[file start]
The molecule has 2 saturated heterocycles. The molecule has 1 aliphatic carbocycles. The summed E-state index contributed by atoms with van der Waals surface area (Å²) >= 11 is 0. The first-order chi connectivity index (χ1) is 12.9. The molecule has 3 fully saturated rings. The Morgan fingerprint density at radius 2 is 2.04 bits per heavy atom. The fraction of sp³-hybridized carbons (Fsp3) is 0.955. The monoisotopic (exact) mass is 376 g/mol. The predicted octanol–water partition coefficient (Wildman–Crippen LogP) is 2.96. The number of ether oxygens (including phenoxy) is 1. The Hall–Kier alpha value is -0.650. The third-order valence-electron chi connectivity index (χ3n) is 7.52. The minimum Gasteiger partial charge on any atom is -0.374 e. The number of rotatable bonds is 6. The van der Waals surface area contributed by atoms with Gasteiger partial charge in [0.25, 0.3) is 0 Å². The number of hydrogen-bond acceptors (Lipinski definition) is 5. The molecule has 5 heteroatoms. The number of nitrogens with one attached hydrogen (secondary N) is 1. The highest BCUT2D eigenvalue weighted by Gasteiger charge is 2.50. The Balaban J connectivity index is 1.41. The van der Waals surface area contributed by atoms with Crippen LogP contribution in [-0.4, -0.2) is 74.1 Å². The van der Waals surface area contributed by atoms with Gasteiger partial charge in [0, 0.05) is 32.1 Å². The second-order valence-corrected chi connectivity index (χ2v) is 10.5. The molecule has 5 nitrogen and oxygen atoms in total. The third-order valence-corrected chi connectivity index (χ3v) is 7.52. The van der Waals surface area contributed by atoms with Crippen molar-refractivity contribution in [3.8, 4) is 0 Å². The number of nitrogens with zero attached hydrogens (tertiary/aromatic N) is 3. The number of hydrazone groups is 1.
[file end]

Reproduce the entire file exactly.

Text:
The molecule has 2 saturated heterocycles. The molecule has 1 aliphatic carbocycles. The summed E-state index contributed by atoms with van der Waals surface area (Å²) >= 11 is 0. The first-order chi connectivity index (χ1) is 12.9. The molecule has 3 fully saturated rings. The Morgan fingerprint density at radius 2 is 2.04 bits per heavy atom. The fraction of sp³-hybridized carbons (Fsp3) is 0.955. The monoisotopic (exact) mass is 376 g/mol. The predicted octanol–water partition coefficient (Wildman–Crippen LogP) is 2.96. The number of ether oxygens (including phenoxy) is 1. The Hall–Kier alpha value is -0.650. The third-order valence-electron chi connectivity index (χ3n) is 7.52. The minimum Gasteiger partial charge on any atom is -0.374 e. The number of rotatable bonds is 6. The van der Waals surface area contributed by atoms with Gasteiger partial charge in [0.25, 0.3) is 0 Å². The number of hydrogen-bond acceptors (Lipinski definition) is 5. The molecule has 5 heteroatoms. The number of nitrogens with one attached hydrogen (secondary N) is 1. The highest BCUT2D eigenvalue weighted by Gasteiger charge is 2.50. The Balaban J connectivity index is 1.41. The van der Waals surface area contributed by atoms with Crippen LogP contribution in [-0.4, -0.2) is 74.1 Å². The van der Waals surface area contributed by atoms with Gasteiger partial charge in [0, 0.05) is 32.1 Å². The second-order valence-corrected chi connectivity index (χ2v) is 10.5. The molecule has 5 nitrogen and oxygen atoms in total. The third-order valence-corrected chi connectivity index (χ3v) is 7.52. The van der Waals surface area contributed by atoms with Crippen molar-refractivity contribution in [3.8, 4) is 0 Å². The number of nitrogens with zero attached hydrogens (tertiary/aromatic N) is 3. The number of hydrazone groups is 1.